Theater

   In no other cultural field was change in form and expression so closely related to sociopolitical currents as in Weimar theater; the Zeitgeist was mirrored by the theater. Expressionism* ruled in the immediate postwar years— that is, during the era when optimists envisioned a utopian future. Neue Sach-lichkeit,* with its pragmatic approach to reality, marked the Republic s goldene zwanziger Jahre (1924-1929) of apparent prosperity. Finally, a strident political theater exemplified the depression* years, when both electoral results and street violence underscored the polarization of society. Moreover, theater was at the core of public consciousness. Focused on Berlin,* Germany possessed an undue share of the best directors and producers, and these enjoyed the largest and most committed audiences. The extremes embodied on the stage—from the extro-verted passion of Expressionism to the militant stridency of political theater— paralleled the Republic s collective experience.
   Weimar theater was marked by a wealth of talent and creative energy. The work and ideas of Max Reinhardt,* Leopold Jessner,* Erwin Piscator,* and Bertolt Brecht* are seminal to twentieth-century theater. Yet it was neither the superb acting (e.g., Gustaf Gruändgens, Fritz Kortner,* and Werner Krauss*) nor the subject matter associated with these directors that made their work important. Although fascinating plays were written in the Weimar years—for example, Walter Hasenclever's* Der Sohn, Georg Kaiser's* Von Morgens bis Mitter-nachts (From morning to midnight), Ernst Toller's* Masse-Mensch (Masses and man), Brecht's Dreigroschenoper (Threepenny Opera), or Carl Zuckmayer's* Frohliche Weinberg (Merry Vineyard)—the crowds also flocked to Shakespeare, and the critics (e.g., Herbert Ihering* and Alfred Kerr*) attached equal weight to a staging of Schiller's Wilhelm Tell as to Fritz von Unruh's* Ein Geschlecht (One family). The era s renown is based largely on design and presentation. Reinhardt s use of a revolving stage, his theater-in-the-round, and his handling of crowds; Jessner s application of color and three-dimensional steps; Piscator s sophisticated technology (e.g., film* projected on the side of the stage) and political polemics; and Brecht s blend of music* and drama, his varied use of visual and acting techniques, and his "epic theater": all revolutionized the stage.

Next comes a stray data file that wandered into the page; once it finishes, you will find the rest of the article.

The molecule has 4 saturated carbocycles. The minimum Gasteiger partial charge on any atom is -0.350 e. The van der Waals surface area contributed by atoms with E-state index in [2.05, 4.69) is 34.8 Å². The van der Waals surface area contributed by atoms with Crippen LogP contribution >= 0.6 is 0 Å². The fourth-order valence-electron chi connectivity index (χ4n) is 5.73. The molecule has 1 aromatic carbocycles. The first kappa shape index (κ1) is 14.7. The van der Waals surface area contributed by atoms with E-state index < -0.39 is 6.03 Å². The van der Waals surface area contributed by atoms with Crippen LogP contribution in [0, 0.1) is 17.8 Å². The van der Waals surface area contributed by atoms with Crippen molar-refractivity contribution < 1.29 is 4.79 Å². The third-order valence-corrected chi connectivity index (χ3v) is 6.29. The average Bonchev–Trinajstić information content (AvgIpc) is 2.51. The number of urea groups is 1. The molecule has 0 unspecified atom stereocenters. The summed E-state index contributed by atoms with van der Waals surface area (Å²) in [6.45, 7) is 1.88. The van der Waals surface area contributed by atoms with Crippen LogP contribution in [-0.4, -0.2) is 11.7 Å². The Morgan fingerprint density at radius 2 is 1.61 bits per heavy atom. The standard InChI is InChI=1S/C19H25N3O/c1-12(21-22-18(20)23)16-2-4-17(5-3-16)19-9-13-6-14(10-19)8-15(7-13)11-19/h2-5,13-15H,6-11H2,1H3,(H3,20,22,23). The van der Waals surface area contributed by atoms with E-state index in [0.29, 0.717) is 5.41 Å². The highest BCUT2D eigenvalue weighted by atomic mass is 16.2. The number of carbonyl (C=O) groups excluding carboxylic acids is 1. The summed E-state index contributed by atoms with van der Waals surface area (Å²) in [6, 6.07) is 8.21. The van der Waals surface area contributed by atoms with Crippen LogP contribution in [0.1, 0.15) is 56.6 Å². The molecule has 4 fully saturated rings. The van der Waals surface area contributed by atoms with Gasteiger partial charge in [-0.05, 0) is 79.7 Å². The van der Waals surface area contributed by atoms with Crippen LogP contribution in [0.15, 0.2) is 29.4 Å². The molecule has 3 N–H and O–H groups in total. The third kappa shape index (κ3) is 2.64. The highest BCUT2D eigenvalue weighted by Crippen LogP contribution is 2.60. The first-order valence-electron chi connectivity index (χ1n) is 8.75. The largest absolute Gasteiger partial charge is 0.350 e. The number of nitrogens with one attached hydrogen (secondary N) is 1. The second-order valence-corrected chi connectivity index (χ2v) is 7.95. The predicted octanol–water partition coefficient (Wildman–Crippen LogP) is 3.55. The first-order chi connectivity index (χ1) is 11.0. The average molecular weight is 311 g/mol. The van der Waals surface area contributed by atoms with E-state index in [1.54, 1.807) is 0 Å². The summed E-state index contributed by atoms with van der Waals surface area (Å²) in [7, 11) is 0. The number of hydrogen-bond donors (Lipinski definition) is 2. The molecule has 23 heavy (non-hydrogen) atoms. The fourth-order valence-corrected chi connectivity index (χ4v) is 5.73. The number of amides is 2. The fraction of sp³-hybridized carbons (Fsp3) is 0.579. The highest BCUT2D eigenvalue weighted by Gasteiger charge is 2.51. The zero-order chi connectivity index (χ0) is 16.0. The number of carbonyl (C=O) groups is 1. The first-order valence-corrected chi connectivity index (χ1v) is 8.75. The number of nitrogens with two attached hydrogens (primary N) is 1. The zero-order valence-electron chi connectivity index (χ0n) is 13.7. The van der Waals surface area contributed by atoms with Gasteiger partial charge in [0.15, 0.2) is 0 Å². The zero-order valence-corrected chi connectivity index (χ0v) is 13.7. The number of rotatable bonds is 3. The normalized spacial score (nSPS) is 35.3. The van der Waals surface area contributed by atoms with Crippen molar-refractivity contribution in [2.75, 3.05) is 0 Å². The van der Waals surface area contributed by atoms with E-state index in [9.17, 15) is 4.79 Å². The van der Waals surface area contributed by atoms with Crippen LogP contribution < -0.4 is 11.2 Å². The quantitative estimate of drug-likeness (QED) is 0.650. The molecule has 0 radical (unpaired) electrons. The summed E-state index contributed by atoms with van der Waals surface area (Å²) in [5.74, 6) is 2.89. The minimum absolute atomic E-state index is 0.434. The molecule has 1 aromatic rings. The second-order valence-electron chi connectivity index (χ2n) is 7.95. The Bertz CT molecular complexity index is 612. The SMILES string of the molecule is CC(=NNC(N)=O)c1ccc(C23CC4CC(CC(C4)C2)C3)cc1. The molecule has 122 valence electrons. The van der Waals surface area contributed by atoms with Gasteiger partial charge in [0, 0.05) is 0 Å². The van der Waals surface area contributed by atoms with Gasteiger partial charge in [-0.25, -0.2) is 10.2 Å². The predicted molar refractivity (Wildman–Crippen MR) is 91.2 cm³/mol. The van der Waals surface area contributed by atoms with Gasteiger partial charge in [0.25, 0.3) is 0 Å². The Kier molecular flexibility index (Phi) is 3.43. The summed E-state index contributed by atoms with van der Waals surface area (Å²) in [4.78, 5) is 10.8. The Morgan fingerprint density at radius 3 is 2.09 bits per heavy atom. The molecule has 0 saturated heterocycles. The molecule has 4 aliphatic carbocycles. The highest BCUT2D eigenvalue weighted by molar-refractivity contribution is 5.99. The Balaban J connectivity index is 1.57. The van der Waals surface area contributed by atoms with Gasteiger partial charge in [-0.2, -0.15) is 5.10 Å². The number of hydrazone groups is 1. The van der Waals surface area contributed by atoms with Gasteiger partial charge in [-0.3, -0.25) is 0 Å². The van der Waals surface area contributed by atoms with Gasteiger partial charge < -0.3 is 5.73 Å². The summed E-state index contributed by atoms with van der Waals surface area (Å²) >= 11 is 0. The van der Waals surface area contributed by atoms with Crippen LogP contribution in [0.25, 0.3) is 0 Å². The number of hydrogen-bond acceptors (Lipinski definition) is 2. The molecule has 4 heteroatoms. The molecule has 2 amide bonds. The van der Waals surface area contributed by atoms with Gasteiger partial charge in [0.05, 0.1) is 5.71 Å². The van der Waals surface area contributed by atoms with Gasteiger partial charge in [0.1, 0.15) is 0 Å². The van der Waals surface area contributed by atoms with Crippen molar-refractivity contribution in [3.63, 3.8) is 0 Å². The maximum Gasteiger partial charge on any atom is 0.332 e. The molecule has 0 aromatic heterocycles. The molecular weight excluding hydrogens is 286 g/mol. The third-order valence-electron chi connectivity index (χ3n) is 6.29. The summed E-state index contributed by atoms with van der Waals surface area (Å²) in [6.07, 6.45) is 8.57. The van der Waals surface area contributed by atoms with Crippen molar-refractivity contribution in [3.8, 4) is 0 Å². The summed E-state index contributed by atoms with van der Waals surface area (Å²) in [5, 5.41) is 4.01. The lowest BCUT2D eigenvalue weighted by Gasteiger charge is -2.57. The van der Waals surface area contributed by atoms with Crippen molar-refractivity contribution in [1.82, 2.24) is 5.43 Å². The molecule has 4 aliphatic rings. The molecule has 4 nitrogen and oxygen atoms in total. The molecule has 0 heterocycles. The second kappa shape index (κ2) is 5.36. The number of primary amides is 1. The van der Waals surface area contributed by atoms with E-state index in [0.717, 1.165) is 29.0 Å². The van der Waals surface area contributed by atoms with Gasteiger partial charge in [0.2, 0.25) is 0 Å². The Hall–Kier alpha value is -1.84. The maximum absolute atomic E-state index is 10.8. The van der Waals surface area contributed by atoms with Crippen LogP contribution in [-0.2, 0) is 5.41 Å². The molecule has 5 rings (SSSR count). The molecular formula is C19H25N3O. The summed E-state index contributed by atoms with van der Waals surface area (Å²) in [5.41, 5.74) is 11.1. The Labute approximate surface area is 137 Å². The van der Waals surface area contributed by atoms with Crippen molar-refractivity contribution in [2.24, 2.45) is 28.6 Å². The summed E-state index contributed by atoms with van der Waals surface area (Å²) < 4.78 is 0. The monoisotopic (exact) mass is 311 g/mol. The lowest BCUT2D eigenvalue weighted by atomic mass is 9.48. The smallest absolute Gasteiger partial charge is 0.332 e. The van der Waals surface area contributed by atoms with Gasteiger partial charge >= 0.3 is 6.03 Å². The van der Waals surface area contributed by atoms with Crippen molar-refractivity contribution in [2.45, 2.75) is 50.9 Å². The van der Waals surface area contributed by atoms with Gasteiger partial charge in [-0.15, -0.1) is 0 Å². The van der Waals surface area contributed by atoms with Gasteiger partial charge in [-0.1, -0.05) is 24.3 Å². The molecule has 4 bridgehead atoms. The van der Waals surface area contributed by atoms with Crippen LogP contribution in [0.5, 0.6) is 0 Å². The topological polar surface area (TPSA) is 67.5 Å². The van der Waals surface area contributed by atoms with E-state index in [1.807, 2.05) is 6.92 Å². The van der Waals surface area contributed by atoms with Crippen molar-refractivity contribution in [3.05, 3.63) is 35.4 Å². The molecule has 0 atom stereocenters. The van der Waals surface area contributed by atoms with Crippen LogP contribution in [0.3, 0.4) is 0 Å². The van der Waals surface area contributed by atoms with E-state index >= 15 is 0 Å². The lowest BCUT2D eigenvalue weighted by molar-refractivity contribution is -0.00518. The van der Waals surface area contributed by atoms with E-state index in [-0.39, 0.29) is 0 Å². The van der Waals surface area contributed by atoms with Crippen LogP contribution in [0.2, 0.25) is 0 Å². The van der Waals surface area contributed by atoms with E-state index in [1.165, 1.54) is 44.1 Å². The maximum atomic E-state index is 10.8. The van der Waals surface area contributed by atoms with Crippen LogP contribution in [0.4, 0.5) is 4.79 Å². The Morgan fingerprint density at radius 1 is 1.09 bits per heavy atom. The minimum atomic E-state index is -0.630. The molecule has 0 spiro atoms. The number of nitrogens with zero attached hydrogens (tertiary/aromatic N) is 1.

Experimentation was not restricted to theater directors, or even to roles tra-ditionally associated with theater. While serious writers and directors embraced cabaret,* classically trained composers such as Paul Hindemith* and Kurt Weill* experimented with popular music, the architects Walter Gropius* and Laszlo Moholy-Nagy* designed theaters and stage sets, and the artist John Heartfield* made set designs while George Grosz* produced drawings for pro-jection in Piscator s plays. What resulted was an enriching of an already-excellent theater experience—one accessible to popular audiences.
   For many reasons, Weimar s best theater ended by 1930. Creative exhaustion and economic depression induced the curtailment of grants and cultural polari-zation. But as damaging as these factors were, competition from talking films had a greater impact. While many theaters closed in 1930-1932, and numerous actors and musicians lost their jobs, cinema houses flourished. With Hitler's* triumph, the era of theatrical experimentation—always a left-wing phenome-non—came to an end.
   REFERENCES:Laqueur, Weimar; Patterson, Revolution in German Theatre; Willett, The-atre ofthe Weimar Republic.

A Historical dictionary of Germany's Weimar Republic, 1918-1933. .

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